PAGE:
Ever since I started working my goals were simple.
Get a job.
Get my own place.
Go out occasionally and enjoy life.
Later on I got myself a girlfriend and I wanted to spend more time with her, the family, a side project, help out at church or whatever.
I later realized that I don’t have enough time to do what I want.
I then subscribed to the mindset of getting rich as early as possible and having tons of passive income so I have enough free time to do what matters.
Makes sense right?
Become a savvy billionaire investor who spend his time with the family and charitable causes.
Like Bill Gates or Warren Buffet.
Later in life, I realized that this was simply an excuse on my part.
This is the equivalent of brute approach to solving problems.
This embarassingly says that I’m too lazy to think of a way to make time that my solution is that I’m going to work harder to make money and throw money at the problem.
I learned from this dude I met online that the lack of resources are simply a lack of set priorities.
In 2010, when I started Minimal Changes, I realized that there are alternatives and I gave a long hard look at the problem and thought about alternatives to having more free time.
I don’t suggest you try all my suggestions at the same time.
I do however suggest for you give the suggestions an honest try and see what happens.
Here are 10 ways to have free time without needing a billion dollars in the bank or a large passive income:
1. Watching TV
Without realizing, I was spending a lot of time on TV.
If you have a daily 30 minute TV show then your days have 30 minutes less in your 16 hour days.
If you sacrifice sleep then you mess up your efficiency.
For me, TV is addictive so when our TV broke down.
I made sure it never got repaired.
If you can’t do this.
I suggest you move your TV outside your room like outside your house so it would be easily stolen.
Put it somewhere inconvenient for you to leave turned on all the time.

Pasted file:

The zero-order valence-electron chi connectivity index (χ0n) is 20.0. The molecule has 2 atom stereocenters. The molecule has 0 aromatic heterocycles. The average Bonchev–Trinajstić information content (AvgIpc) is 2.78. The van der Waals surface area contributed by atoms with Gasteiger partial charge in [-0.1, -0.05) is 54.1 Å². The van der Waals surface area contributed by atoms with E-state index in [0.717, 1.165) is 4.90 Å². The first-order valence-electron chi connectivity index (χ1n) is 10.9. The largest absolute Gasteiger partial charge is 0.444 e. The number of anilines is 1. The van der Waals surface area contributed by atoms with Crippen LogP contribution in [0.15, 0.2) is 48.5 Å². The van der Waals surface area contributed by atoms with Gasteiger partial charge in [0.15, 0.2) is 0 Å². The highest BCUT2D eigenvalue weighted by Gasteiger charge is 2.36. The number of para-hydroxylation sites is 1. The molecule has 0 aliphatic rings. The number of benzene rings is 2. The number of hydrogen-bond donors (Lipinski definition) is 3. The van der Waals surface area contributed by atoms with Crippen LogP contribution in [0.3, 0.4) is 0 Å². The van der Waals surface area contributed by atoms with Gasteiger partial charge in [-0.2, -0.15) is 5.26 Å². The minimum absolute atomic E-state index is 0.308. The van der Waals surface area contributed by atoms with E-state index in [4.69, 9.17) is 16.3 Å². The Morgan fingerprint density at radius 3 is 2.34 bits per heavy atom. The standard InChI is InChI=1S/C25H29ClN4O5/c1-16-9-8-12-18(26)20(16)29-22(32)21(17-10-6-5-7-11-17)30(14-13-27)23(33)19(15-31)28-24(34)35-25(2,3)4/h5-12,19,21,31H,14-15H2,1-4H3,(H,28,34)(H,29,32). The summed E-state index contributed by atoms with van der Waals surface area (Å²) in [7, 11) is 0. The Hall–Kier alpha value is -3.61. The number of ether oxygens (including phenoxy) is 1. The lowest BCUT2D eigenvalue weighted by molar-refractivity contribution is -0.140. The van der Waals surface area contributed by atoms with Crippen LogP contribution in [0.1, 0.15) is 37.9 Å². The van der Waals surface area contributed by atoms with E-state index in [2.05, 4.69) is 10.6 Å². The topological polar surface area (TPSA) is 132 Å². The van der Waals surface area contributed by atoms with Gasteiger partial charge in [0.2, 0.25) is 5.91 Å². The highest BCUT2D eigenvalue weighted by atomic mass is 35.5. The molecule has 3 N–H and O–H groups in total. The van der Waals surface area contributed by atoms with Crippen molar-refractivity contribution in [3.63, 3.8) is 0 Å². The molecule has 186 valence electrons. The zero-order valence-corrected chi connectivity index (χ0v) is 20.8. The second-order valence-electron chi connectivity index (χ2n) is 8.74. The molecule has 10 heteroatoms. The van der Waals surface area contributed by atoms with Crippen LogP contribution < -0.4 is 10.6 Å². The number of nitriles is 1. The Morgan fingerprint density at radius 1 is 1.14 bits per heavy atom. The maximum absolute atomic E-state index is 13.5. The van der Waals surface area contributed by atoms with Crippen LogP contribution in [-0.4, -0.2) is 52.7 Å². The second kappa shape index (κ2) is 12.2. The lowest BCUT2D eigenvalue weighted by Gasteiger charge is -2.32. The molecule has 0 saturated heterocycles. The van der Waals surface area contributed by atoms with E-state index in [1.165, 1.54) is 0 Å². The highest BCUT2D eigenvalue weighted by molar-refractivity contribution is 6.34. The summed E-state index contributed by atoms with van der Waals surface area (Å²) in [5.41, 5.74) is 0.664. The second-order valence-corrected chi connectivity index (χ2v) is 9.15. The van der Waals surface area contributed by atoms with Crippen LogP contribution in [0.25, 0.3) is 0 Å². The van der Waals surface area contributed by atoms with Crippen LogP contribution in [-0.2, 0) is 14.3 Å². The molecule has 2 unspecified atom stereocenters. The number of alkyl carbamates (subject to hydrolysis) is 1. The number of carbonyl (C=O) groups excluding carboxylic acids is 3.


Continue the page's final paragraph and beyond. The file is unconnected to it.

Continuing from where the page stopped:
2. Paying Attention to the News
I also mean on TV, Radio, Newspaper or other Media.
This does not add value to your life.
Other than worrying and getting angry, there’s nothing you can do personally about the news.
A common excuse for a lot of people including myself was how do I stay updated? It’s an excuse for myself to ask people what’s happening.
If something was really important you would know.
Also if you can’t resist not knowing, pass by a news stand and scan the front page headlines when you walk by a place selling newspaper to keep yourself informed.
3. Going out with friends who feed your addictions.
I have friends who are excellent at encouraging my bad habits.
Some of my friends feed specific addictions I have like drinking, smoking, girls, workaholism, games and what not.
I have friends who drink and go out to parties all the time.
When I’m with them I feel like I can keep doing to myself what’s in reality bad for me.
Early on, I labeled myself as a social drinker or a social smoker or whatever.
This is an excuse for the lack of courage to admit that I’m hooked on these bad habits.
Not only are they using up my resources or destroying my body (or morals) they are also using up my time and being addictive in nature, this is using up more time than I want.
I made a decision to just stop going out with them.
A stick cigarette typically takes 3-5minutes to consume.
I smoked ten to twenty sticks a day.
I was so addicted to it I learned to get my cigarettes for free by hangning out with other smokers.
A smoking session can easily turn into a hangout.
On a regular basis I spent about two to three hours a day smoking and talking to smokers.
Mostly in five to fifteen minute sessions.
I did what I had to do and let go.
I usually got myself a bottle or two after work and drank it before going to bed.
Sometimes I go out with friends.
If I drink alone it might take me an hour to finish the two bottles.
If I drink with my friends it’s going to be the entire night.
My next day is also so messed up I couldn’t get work done or if it’s a weekend, what I really want done because of the hang over and the lack of sleep.